Friday, June 29, 2012

Spotlight-Operation:Enduring Santa by Tara Chevrestt


USAF fighter pilot Janet Kerrigan is not having a good Christmas. It's bad enough she is stationed in Balad Air Base, Iraq and away from her three-year-old son, but to make matters worse, she has to spend her Christmas day on Combat Air Patrol. 
A friend and fellow pilot tells her to make new Christmas memories, and much to Janet's surprise, she does, though not the kind of memories she expects. While flying her F-16 Fighting Falcon in the Iraqi skies, Janet is faced with a difficult choice: follow orders and have the glory or ruin her Air Force career to save Christmas for boys and girls everywhere.
Excerpt:
“Medusa, Pancho, this is Base Command. We’ve got an unknown object showing up on radar, 116 nautical miles to the northeast. Be prepared to engage.”
Janet frowned. An unknown object, a bogey? Most of the Iraqi Air Force was destroyed at this point. She quickly glanced at her heads-up display and scanned her information. Altitude: 20,438 feet, air speed: 424 mph, compass: east, bogey: check. Janet’s breath caught at the sight of the tiny dot on her HUD. What the hell? Where did he come from? She watched the moving dot and felt her heartbeat spike. “Base, this is Medusa. Unknown object alert acknowledged and verified. Preparing to approach and engage target upon visual ID.” Switching frequencies, she attempted to reach her wingman. “Pancho, this is Medusa. You got the bogey?”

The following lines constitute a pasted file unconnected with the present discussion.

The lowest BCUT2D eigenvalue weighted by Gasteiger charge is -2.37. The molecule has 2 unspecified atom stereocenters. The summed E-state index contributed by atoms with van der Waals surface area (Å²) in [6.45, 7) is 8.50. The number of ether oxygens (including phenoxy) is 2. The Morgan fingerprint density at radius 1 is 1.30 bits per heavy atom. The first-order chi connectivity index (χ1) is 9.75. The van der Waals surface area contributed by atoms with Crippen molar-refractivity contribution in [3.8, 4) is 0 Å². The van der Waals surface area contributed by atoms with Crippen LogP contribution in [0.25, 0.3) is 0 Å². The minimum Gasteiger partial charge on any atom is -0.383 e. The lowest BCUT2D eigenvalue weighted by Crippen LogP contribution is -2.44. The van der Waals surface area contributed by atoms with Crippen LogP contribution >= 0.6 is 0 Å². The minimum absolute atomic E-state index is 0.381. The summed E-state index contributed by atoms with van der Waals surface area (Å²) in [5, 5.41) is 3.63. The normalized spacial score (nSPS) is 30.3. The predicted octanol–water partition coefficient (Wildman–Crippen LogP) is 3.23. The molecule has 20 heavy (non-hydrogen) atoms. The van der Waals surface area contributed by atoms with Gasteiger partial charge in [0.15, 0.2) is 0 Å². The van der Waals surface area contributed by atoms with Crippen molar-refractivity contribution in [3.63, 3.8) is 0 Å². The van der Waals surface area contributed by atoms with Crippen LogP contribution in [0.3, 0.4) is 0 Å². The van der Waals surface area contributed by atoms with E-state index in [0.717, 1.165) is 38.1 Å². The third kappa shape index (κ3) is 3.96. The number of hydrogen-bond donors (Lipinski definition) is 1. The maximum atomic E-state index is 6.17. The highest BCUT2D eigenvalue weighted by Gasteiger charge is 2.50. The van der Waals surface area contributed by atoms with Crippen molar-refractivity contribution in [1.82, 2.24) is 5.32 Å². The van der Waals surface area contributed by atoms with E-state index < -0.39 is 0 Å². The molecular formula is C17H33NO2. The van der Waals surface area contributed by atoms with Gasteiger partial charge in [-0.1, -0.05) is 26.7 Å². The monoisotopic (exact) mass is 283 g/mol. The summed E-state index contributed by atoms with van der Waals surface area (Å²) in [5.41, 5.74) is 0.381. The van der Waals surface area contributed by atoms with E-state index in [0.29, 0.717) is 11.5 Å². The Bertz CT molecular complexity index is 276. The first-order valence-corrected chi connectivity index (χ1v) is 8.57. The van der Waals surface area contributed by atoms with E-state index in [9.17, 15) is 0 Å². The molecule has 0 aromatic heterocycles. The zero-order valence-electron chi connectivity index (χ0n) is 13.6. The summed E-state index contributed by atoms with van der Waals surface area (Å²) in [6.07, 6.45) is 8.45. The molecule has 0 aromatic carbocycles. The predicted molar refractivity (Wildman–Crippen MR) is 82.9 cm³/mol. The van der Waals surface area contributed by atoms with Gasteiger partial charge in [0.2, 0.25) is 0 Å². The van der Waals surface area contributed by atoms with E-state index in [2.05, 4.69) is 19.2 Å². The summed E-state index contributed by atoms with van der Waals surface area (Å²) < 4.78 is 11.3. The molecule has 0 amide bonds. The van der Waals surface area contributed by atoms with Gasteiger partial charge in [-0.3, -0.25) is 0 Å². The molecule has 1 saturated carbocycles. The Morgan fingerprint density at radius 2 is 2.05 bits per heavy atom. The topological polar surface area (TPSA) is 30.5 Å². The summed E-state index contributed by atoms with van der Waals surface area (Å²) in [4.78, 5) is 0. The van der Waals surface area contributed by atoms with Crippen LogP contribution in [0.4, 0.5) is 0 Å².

There was only static in reply. Janet frowned again before pressing her communication button. “Medusa calling Pancho. What’s your location?”
A few seconds passed before she heard a crackling response. “Medusa, this is Pancho. I’m eighteen nautical miles to the west of you. Having some difficulties.” Was that fear in her wingman’s voice?
“What kind of difficulties?” Janet kept one eye on the dot, and remembering her orders, prepared to approach the bogey. Nothing bogey-like was visible outside of her 360 degree cockpit yet. According to the HUD, the bogey was still 100 nautical miles away. She placed her right hand on her side-stick controller and pressed against it slightly. Janet applied pressure to the left rudder with her foot, commanding her flight control system, FLCS, to make the necessary manipulations to the aircraft. With her left hand, she controlled the engine throttle. The vibration of her Falcon increased with the speed. She felt a trickle of sweat near her eye under her visor. She was going after the bogey. 

3 comments:

W. Lynn Chantale said...

Hey Tara. Welcome back! Chef and Tyrell are at your disposal, try not to bruise them this time. :-) As always the buffet and open bar for your pleasure.

lorrainenelson said...

Hi, you guys! Helped myself to the bar. :)
Tara, this is a wonderful story! I thoroughly enjoyed it. Reaffirms my belief in miracles. Thank you.

Tara said...

Thank you to you both. Egg nog, anyone? LOL